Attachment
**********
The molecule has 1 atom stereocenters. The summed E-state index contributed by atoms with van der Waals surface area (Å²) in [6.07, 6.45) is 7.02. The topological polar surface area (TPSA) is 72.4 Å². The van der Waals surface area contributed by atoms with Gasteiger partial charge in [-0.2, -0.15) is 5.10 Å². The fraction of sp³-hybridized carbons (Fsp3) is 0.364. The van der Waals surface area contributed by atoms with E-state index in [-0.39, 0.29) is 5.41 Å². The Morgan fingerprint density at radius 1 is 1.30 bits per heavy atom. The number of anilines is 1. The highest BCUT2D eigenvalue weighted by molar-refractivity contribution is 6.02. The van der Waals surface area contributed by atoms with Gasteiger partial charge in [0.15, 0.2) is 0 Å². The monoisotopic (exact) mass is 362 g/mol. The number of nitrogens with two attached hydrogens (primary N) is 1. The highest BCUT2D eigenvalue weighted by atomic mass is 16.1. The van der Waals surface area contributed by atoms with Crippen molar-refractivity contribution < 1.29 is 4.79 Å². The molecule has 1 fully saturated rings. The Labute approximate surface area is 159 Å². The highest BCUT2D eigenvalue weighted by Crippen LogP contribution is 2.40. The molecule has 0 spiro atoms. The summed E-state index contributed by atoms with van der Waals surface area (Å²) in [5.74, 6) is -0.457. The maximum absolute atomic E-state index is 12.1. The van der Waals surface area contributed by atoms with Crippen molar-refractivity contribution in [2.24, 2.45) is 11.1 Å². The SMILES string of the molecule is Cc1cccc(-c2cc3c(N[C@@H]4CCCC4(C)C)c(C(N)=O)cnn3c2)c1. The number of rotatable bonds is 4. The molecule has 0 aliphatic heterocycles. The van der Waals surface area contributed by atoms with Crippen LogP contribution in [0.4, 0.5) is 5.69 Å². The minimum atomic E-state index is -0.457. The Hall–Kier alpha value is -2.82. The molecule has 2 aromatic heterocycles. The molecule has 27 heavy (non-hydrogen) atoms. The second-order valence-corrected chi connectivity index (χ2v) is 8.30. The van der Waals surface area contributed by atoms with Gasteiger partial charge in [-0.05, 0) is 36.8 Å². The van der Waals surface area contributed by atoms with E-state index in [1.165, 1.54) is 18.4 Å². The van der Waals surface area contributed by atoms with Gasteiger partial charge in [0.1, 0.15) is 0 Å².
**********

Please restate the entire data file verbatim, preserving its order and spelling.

The molecule has 1 atom stereocenters. The summed E-state index contributed by atoms with van der Waals surface area (Å²) in [6.07, 6.45) is 7.02. The topological polar surface area (TPSA) is 72.4 Å². The van der Waals surface area contributed by atoms with Gasteiger partial charge in [-0.2, -0.15) is 5.10 Å². The fraction of sp³-hybridized carbons (Fsp3) is 0.364. The van der Waals surface area contributed by atoms with E-state index in [-0.39, 0.29) is 5.41 Å². The Morgan fingerprint density at radius 1 is 1.30 bits per heavy atom. The number of anilines is 1. The highest BCUT2D eigenvalue weighted by molar-refractivity contribution is 6.02. The van der Waals surface area contributed by atoms with Gasteiger partial charge in [0.15, 0.2) is 0 Å². The monoisotopic (exact) mass is 362 g/mol. The number of nitrogens with two attached hydrogens (primary N) is 1. The highest BCUT2D eigenvalue weighted by atomic mass is 16.1. The van der Waals surface area contributed by atoms with Crippen molar-refractivity contribution < 1.29 is 4.79 Å². The molecule has 1 fully saturated rings. The Labute approximate surface area is 159 Å². The highest BCUT2D eigenvalue weighted by Crippen LogP contribution is 2.40. The molecule has 0 spiro atoms. The summed E-state index contributed by atoms with van der Waals surface area (Å²) in [5.74, 6) is -0.457. The maximum absolute atomic E-state index is 12.1. The van der Waals surface area contributed by atoms with Crippen molar-refractivity contribution in [2.24, 2.45) is 11.1 Å². The SMILES string of the molecule is Cc1cccc(-c2cc3c(N[C@@H]4CCCC4(C)C)c(C(N)=O)cnn3c2)c1. The number of rotatable bonds is 4. The molecule has 0 aliphatic heterocycles. The van der Waals surface area contributed by atoms with Crippen LogP contribution in [0.4, 0.5) is 5.69 Å². The minimum atomic E-state index is -0.457. The Hall–Kier alpha value is -2.82. The molecule has 2 aromatic heterocycles. The molecule has 27 heavy (non-hydrogen) atoms. The second-order valence-corrected chi connectivity index (χ2v) is 8.30. The van der Waals surface area contributed by atoms with Gasteiger partial charge in [-0.05, 0) is 36.8 Å². The van der Waals surface area contributed by atoms with E-state index in [1.165, 1.54) is 18.4 Å². The van der Waals surface area contributed by atoms with Gasteiger partial charge in [0.1, 0.15) is 0 Å².